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Tuesday, November 27, 2012

St Edward the Confessor



Edward dies, and his soul is received into heaven, attended by St John and St Peter. (image 63, page 29r)
From Life of St Edward the Confessor by Matthew Paris c. 1250
Manuscript
University of Cambridge


Cures at King Edward's tomb. (image 71, page 33r)
From Life of St Edward the Confessor by Matthew Paris c. 1250
Manuscript
University of Cambridge

One of the Treasures of the University of Cambridge Library Collection is the only copy of an illustrated Anglo-Norman verse Life of St Edward the Confessor, written in England probably in the later 1230s or early 1240s and, as preserved in a manuscript, executed c. 1250-60

There is strong evidence that Matthew Paris (d. 1259) was in fact the author

Edward was the  last king of the House of Wessex, ruling from 1042 to 1066. He was canonised in 1161 by Pope Alexander III


Pope Benedict XVI recalled his trip to Britain and in particular his visit to Westminster Abbey:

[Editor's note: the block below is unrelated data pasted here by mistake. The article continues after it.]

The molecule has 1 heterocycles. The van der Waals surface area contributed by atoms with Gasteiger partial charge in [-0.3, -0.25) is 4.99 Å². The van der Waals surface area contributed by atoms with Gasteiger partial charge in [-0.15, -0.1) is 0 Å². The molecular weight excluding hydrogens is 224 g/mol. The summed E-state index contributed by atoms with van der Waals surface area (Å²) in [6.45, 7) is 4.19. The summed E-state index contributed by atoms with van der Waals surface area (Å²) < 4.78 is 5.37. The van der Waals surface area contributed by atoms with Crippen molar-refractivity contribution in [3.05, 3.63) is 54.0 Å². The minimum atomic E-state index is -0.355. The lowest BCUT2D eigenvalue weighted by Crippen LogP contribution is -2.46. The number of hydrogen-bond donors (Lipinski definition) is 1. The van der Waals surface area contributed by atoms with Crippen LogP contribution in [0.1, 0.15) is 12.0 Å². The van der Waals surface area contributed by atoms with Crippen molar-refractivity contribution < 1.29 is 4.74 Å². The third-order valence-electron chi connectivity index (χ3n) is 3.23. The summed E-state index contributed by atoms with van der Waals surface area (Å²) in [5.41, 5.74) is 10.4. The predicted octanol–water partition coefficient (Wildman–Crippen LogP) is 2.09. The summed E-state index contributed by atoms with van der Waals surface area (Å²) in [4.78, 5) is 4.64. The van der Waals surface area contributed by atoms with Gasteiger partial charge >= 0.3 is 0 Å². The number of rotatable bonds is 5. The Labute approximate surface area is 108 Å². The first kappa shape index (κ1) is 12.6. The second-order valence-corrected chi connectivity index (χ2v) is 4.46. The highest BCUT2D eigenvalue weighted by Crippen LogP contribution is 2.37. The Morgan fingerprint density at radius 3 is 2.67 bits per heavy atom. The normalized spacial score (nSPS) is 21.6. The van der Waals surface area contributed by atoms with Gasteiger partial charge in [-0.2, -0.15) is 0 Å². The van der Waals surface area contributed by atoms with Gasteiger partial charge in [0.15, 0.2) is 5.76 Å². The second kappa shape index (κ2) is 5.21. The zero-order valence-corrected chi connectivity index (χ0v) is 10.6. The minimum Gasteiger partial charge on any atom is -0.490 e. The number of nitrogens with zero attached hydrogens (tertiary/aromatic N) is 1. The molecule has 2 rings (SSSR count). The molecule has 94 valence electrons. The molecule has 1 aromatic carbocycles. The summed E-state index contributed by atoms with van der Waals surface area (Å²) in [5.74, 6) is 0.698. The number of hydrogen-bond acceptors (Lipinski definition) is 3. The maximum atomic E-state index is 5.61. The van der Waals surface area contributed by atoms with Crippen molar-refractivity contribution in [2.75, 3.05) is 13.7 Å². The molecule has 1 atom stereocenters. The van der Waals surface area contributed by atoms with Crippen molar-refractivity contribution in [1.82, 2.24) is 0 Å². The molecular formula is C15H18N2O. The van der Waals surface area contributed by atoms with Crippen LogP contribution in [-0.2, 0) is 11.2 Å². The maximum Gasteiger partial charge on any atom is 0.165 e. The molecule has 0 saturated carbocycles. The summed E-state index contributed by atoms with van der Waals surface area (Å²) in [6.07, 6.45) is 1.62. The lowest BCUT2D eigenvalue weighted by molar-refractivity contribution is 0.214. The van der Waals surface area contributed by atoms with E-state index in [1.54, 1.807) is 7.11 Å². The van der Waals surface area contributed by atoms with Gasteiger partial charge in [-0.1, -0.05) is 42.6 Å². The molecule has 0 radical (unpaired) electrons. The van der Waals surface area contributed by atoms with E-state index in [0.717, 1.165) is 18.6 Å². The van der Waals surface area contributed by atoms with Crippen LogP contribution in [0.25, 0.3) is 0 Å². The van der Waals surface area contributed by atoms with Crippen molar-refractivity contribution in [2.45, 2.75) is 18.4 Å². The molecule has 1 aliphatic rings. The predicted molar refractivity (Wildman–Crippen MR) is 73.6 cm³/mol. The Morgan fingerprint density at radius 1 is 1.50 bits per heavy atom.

"In that same solemn atmosphere, I then went to Westminister Abbey. It was the first time that a Successor of Peter has entered that place of worship which symbolizes the very ancient Christian roots of the country. The recitation of Evening Prayer, together with the different Christian communities of the United Kingdom, was an important moment in relations between the Catholic Community and the Anglican Communion. When we venerated St Edward the Confessor together at his tomb, while the choir sang "Congregavit nos in unum Christi amor", we all praised God who is leading us on the path to full unity" 
(General Audience, Wednesday, 22 September 2010)


The Coffin of St Edward the Confessor in the Shrine at Westminster Abbey